Plastic thermoforming from Gregstrom includes vacuum forming, pressure forming, and twin sheet forming.
Plastic thermoforming produces high-quality parts from plastic sheets in a range of sizes and thicknesses. Depending on the part size and the production quantity, thermoforming can cost significantly less than either injection molding or blow molding, two popular plastic manufacturing techniques. Cost is important, of course, but product designers also need to consider flexibility, tooling, quality, and assembly.
Plastic Thermoforming Types
There are three basic types of plastic thermoforming services.
- Vacuum forming controls costs while promoting quality. Temperature-controlled aluminum tools are not required, and wooden patterns and epoxy tools also help control costs.
- Pressure forming produces plastic parts with crisp lines, tight corners, textured surfaces, and other intricate details.
- Twin sheet forming creates strong but lightweight plastic parts that are hollow in the middle and detailed on both sides.
Gregstrom provides all three types of plastic thermoforming services and adds value through design assistance, assembly, and testing.
Plastic Thermoforming Materials
Thermoforming supports the use of many different plastic materials, and in a wide variety of colors, textures, and finishes. Examples include
Plastic thermoforming also supports the production of strong plastic parts, which provides designers with alternatives to more expensive materials such as metals. As a heavy-gauge thermoformer, Gregstrom supports sheet sizes up to 60” x 120” (.040” – .500” thick).
Heavy gauge thermoforming turns thick plastic sheets into extremely durable parts. Applications include enclosures, housings, and panels for vehicles, instruments, and equipment. For best results, part designers need to account for tool selection, dimensioning, and stretch or draw ratio.
Stretch or draw ratio describes the relationship between the surface area of a formed part to the starting area of the original plastic sheet. The larger number represents the beginning surface area of the unformed plastic sheet at the opening of the mold. The smaller number represents the size of the part once the plastic is formed over the mold’s interior surface.
Heavy gauge thermoforming can support stretch or draw ratios that are higher than 3:1 (especially with male tooling), but part designers need to understand that thinning will occur. To calculate the stretch ratio, the average length, width, and depth of a part are considered. For a 3:1 draw that starts with a .250” sheet, the estimated average finished wall thickness is .080”.
Tool selection, dimensioning, stretch ratio, and draw ratio aren’t the only design considerations for heavy gauge thermoforming. Part designers also need to consider tolerances, radii, ribs, undercuts draft, defects, material selection, and parts finishing. Picking the right manufacturing partner is an important decision, too.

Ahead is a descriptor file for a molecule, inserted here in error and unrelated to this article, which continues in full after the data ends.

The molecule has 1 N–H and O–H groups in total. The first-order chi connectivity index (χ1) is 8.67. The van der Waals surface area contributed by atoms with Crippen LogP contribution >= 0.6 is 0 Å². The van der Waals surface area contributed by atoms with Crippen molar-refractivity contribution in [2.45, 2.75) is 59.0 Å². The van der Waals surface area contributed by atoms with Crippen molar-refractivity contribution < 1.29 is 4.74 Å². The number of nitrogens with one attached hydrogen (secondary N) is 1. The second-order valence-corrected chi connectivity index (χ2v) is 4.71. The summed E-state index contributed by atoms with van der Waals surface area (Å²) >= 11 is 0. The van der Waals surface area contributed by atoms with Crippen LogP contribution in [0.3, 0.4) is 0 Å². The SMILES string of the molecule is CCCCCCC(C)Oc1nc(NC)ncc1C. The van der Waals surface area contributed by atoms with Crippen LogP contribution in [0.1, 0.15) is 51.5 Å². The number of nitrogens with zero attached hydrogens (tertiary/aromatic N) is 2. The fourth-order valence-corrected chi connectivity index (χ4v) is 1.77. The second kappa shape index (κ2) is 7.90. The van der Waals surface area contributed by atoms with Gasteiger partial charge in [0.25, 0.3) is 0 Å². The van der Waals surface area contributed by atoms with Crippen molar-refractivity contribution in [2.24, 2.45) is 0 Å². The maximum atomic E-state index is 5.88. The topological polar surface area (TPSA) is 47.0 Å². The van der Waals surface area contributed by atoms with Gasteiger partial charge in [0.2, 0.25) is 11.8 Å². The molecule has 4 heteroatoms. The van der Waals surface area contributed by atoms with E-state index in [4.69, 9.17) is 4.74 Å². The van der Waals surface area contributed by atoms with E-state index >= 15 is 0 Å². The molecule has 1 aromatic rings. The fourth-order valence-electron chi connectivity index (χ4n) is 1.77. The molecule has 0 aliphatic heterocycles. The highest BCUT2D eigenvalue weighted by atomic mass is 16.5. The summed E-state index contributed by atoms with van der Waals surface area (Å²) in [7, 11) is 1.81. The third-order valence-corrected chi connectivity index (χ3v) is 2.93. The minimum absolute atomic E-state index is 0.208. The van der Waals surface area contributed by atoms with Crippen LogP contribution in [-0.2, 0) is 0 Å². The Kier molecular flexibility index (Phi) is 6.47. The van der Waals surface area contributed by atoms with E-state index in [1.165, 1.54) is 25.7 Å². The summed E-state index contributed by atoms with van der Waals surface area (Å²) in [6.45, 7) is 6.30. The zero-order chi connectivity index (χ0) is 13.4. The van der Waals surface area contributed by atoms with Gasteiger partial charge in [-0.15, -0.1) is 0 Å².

There are two types of plastic thermoforming molds: male and female.
Male molds are usually less expensive than female molds. Generally, parts formed over a male mold will retain the color and texture of the extruded sheet. Because the plastic sheet shrinks as it cools during the molding process, the thermoformed part adheres to the mold surfaces. To release the part, draft is required. Draft is the angle the mold wall makes with the vertical. Typically, male molds require greater draft angles than female molds. (With female molds, deep parts and molded-in textures also require additional draft.) With male molds, draft is also used so that plastic parts that are designed to fully nest will release from each other without sticking or jamming.
Female molds are usually more expensive than male molds, but a female mold can produce highly detailed parts. With female molds, the mold surface usually produces the exterior surface of the finished parts. This supports the creation of sharp corners and molded-in features such as logos, ribbing, and recesses for name plates. Depending on the part, the inside corners of a female mold may be relatively tight.
Thermoforming tools typically cost less than the tooling that’s used in other plastic fabrication processes. In addition to machined and cast aluminum, thermoforming tools can be made of wood, epoxy, and other low-cost materials. Lower tooling costs are important, but cost isn’t the only advantage. By using textured thermoforming tools and plastic sheets in custom colors, product designers can eliminate the need for painting parts. Non-metal tools that are faster to produce can also result in shorter wait times for tooling.
Thermoformed parts don’t exhibit the sink or gate marks, porosity, and other surface imperfections that are common to other plastics manufacturing processes. In addition to a flawless finish, thermoforming supports fine details such as clean lines, tight corners, and textured surfaces. Thermoformed part tolerances are a function of multiple factors, and well-designed parts can meet demanding requirements. Subsequent operations such as plastic routing produce clean edges and burr-free finishes.
Thermoformed Product Assembly
Thermoforming also supports final product assembly. For example, this digital taxi media display integrates with lights, electronics, and metal hardware. Similarly, this plastic taxi top supports mounting to the vehicle’s metal rooftop with fasteners. Applications for thermoforming also include medical instrument case assemblies with a thermoformed base, a clear plastic cover, and a latch, handle, and hinges.
Choose Made in the USA Plastic Thermoforming
Is plastic thermoforming the right choice for your next project? For nearly 70 years, Gregstrom Corporation has been forming and molding plastics at our Made in the USA manufacturing faciliy in Woburn, Massachusetts. To learn how our plastic thermoforming services can support your application, contact us online or call (781) 935-6600.